4. I recently purchased a Walther PPS M2. I’ve put around 400 rounds through it with the only problem being a few times the magazine released so it didn’t feed another round. This was using the eight round magazines. Has anyone else had any issues with the magazine releasing. I much enjoy reading the comments above about which make of gun is better and why. I’ve been shooting for over forth years and that argument has been around longer than I can remember. The bottom line is if you own a weapon you should train with it. Training should include close combat shooting as chances are the situation is going to be close and things are going to happen fast. If you have to think about it, it’s probably already over. Find a weapon that fits you not what everyone else has just because they shoot well with it

      Take care , train and train often, always always double tap, shoot and move or shoot on the move and just because you take a hit from a round doesn’t mean you’re out of the fight, if you think you’re going to die you probably will.

      1. Rod, did you find out what the issue was with the mag releasing? I had the same issue several times today at the range with 7 and 8 round mags. First time I have had this issue and have put at least 1000 rounds through it. Love the gun, however not liking this self-release issue.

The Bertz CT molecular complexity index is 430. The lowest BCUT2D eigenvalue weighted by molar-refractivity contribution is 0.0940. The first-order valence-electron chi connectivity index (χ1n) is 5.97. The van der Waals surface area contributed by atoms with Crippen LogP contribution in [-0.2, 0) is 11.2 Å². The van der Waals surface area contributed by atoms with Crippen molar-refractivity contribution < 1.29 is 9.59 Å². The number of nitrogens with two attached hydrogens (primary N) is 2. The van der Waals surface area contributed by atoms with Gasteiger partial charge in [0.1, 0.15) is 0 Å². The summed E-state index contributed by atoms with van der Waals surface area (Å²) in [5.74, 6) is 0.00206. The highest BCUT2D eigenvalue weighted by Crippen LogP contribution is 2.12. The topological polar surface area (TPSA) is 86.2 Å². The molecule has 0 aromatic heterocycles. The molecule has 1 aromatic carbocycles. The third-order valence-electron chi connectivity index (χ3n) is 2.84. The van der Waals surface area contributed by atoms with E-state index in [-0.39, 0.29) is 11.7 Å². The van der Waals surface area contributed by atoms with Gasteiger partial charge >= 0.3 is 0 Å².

2. Rod – I just purchased the PPS M2 LE and have gone thru 600 rds. It came with 6-7& 8 rd. clips. I used the 7 but I like the 8 because it fits my hand better. It has released a couple of times. I found that it was in my grip. I was placing my right hand thumb over the mag release. With a tight right hand grip during recoil the mag would sometimes release (twice in 200 rds.) I have changed my thumb position to the groove below the mag release & have gone thru 400 rds.without any mag releases. I don’t know if this is your problem, but SO FAR it seems to have helped my problem.

    5. My CCP hates cheap ammo, but is totally reliable with US premium stuff . It really hates that BrassMaxx 115 grain stuff made in Bosnia. That is the dirtiest ammo I have shot in my life. It gums up my Walther like crazy. That bulk box was money totally wasted. I’d advise anyone to avoid it. But the CCP is a fantastically accurate and easy to shoot gun. The disassembly took a little bit of practice, but now it’s a non issue with me. I really like the way the gun fits my hand and the 8+1 capability.